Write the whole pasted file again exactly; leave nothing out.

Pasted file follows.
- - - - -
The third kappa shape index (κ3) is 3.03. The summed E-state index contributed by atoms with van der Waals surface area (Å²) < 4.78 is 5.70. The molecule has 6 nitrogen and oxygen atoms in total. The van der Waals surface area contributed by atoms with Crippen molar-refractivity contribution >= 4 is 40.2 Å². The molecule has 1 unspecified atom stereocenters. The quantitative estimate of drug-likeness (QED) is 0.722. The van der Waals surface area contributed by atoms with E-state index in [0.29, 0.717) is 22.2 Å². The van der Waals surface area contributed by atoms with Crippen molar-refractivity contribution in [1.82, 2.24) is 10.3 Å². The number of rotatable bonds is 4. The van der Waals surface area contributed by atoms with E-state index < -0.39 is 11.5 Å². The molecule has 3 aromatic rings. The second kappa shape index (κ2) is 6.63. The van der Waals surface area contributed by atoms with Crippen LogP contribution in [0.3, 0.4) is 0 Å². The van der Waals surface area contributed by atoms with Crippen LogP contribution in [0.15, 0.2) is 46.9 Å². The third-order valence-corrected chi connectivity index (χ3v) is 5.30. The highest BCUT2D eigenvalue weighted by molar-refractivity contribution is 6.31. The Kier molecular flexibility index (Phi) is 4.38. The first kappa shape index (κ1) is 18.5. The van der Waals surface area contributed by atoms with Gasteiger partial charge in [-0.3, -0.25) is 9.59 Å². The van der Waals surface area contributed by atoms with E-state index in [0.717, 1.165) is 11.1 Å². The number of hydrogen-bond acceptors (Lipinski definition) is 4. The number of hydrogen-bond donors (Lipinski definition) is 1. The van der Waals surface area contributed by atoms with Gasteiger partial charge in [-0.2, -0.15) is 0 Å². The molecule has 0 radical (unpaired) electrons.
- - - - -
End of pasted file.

The third kappa shape index (κ3) is 3.03. The summed E-state index contributed by atoms with van der Waals surface area (Å²) < 4.78 is 5.70. The molecule has 6 nitrogen and oxygen atoms in total. The van der Waals surface area contributed by atoms with Crippen molar-refractivity contribution >= 4 is 40.2 Å². The molecule has 1 unspecified atom stereocenters. The quantitative estimate of drug-likeness (QED) is 0.722. The van der Waals surface area contributed by atoms with E-state index in [0.29, 0.717) is 22.2 Å². The van der Waals surface area contributed by atoms with Crippen molar-refractivity contribution in [1.82, 2.24) is 10.3 Å². The number of rotatable bonds is 4. The van der Waals surface area contributed by atoms with E-state index < -0.39 is 11.5 Å². The molecule has 3 aromatic rings. The second kappa shape index (κ2) is 6.63. The van der Waals surface area contributed by atoms with Crippen LogP contribution in [0.3, 0.4) is 0 Å². The van der Waals surface area contributed by atoms with Crippen LogP contribution in [0.15, 0.2) is 46.9 Å². The third-order valence-corrected chi connectivity index (χ3v) is 5.30. The highest BCUT2D eigenvalue weighted by molar-refractivity contribution is 6.31. The Kier molecular flexibility index (Phi) is 4.38. The first kappa shape index (κ1) is 18.5. The van der Waals surface area contributed by atoms with Gasteiger partial charge in [-0.3, -0.25) is 9.59 Å². The van der Waals surface area contributed by atoms with E-state index in [0.717, 1.165) is 11.1 Å². The number of hydrogen-bond acceptors (Lipinski definition) is 4. The number of hydrogen-bond donors (Lipinski definition) is 1. The van der Waals surface area contributed by atoms with Gasteiger partial charge in [-0.2, -0.15) is 0 Å². The molecule has 0 radical (unpaired) electrons.